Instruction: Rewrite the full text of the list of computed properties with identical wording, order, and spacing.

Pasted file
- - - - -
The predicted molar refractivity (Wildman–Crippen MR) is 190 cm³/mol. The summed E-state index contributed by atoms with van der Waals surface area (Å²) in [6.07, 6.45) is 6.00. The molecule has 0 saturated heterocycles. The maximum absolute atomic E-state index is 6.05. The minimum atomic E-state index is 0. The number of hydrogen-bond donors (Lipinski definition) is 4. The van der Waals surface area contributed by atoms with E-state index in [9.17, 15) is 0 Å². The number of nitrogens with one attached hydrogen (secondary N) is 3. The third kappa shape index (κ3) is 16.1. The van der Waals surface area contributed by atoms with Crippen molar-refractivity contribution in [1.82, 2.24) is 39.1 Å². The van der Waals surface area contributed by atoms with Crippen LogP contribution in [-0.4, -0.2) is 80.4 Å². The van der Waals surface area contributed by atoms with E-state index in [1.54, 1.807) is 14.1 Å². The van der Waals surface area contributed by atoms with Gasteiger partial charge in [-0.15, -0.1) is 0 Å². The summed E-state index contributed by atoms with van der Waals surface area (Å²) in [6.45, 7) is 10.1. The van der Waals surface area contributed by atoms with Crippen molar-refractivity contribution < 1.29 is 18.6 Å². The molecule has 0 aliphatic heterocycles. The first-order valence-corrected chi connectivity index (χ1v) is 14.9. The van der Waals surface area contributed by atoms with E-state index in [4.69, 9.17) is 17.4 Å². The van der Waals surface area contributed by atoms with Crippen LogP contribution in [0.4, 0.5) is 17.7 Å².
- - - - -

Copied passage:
The predicted molar refractivity (Wildman–Crippen MR) is 190 cm³/mol. The summed E-state index contributed by atoms with van der Waals surface area (Å²) in [6.07, 6.45) is 6.00. The molecule has 0 saturated heterocycles. The maximum absolute atomic E-state index is 6.05. The minimum atomic E-state index is 0. The number of hydrogen-bond donors (Lipinski definition) is 4. The van der Waals surface area contributed by atoms with E-state index in [9.17, 15) is 0 Å². The number of nitrogens with one attached hydrogen (secondary N) is 3. The third kappa shape index (κ3) is 16.1. The van der Waals surface area contributed by atoms with Crippen molar-refractivity contribution in [1.82, 2.24) is 39.1 Å². The van der Waals surface area contributed by atoms with Crippen LogP contribution in [-0.4, -0.2) is 80.4 Å². The van der Waals surface area contributed by atoms with E-state index in [1.54, 1.807) is 14.1 Å². The van der Waals surface area contributed by atoms with Gasteiger partial charge in [-0.15, -0.1) is 0 Å². The summed E-state index contributed by atoms with van der Waals surface area (Å²) in [6.45, 7) is 10.1. The van der Waals surface area contributed by atoms with Crippen molar-refractivity contribution < 1.29 is 18.6 Å². The molecule has 0 aliphatic heterocycles. The first-order valence-corrected chi connectivity index (χ1v) is 14.9. The van der Waals surface area contributed by atoms with E-state index in [4.69, 9.17) is 17.4 Å². The van der Waals surface area contributed by atoms with Crippen LogP contribution in [0.4, 0.5) is 17.7 Å².